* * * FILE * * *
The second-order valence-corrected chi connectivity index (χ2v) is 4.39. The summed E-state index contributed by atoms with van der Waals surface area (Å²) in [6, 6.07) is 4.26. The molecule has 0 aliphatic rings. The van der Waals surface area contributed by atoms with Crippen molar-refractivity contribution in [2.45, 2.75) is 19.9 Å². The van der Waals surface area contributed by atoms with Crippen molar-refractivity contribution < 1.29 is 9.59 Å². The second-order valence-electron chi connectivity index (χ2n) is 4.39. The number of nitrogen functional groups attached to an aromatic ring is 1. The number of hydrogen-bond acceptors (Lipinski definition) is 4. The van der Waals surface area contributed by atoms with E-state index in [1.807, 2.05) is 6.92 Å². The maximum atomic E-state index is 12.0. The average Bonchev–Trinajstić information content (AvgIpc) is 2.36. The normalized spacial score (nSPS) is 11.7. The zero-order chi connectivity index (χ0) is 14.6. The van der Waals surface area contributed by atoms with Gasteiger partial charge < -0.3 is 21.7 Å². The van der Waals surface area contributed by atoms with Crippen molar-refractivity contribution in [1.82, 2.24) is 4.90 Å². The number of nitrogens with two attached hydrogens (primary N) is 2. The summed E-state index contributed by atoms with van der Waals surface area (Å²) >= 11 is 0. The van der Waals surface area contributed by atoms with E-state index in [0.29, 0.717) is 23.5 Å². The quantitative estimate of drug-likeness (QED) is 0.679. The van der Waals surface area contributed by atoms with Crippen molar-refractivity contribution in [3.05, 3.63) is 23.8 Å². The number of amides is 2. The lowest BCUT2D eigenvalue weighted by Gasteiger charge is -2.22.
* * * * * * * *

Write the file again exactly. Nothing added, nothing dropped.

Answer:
The second-order valence-corrected chi connectivity index (χ2v) is 4.39. The summed E-state index contributed by atoms with van der Waals surface area (Å²) in [6, 6.07) is 4.26. The molecule has 0 aliphatic rings. The van der Waals surface area contributed by atoms with Crippen molar-refractivity contribution in [2.45, 2.75) is 19.9 Å². The van der Waals surface area contributed by atoms with Crippen molar-refractivity contribution < 1.29 is 9.59 Å². The second-order valence-electron chi connectivity index (χ2n) is 4.39. The number of nitrogen functional groups attached to an aromatic ring is 1. The number of hydrogen-bond acceptors (Lipinski definition) is 4. The van der Waals surface area contributed by atoms with E-state index in [1.807, 2.05) is 6.92 Å². The maximum atomic E-state index is 12.0. The average Bonchev–Trinajstić information content (AvgIpc) is 2.36. The normalized spacial score (nSPS) is 11.7. The zero-order chi connectivity index (χ0) is 14.6. The van der Waals surface area contributed by atoms with Gasteiger partial charge < -0.3 is 21.7 Å². The van der Waals surface area contributed by atoms with Crippen molar-refractivity contribution in [1.82, 2.24) is 4.90 Å². The number of nitrogens with two attached hydrogens (primary N) is 2. The summed E-state index contributed by atoms with van der Waals surface area (Å²) >= 11 is 0. The van der Waals surface area contributed by atoms with E-state index in [0.29, 0.717) is 23.5 Å². The quantitative estimate of drug-likeness (QED) is 0.679. The van der Waals surface area contributed by atoms with Crippen molar-refractivity contribution in [3.05, 3.63) is 23.8 Å². The number of amides is 2. The lowest BCUT2D eigenvalue weighted by Gasteiger charge is -2.22.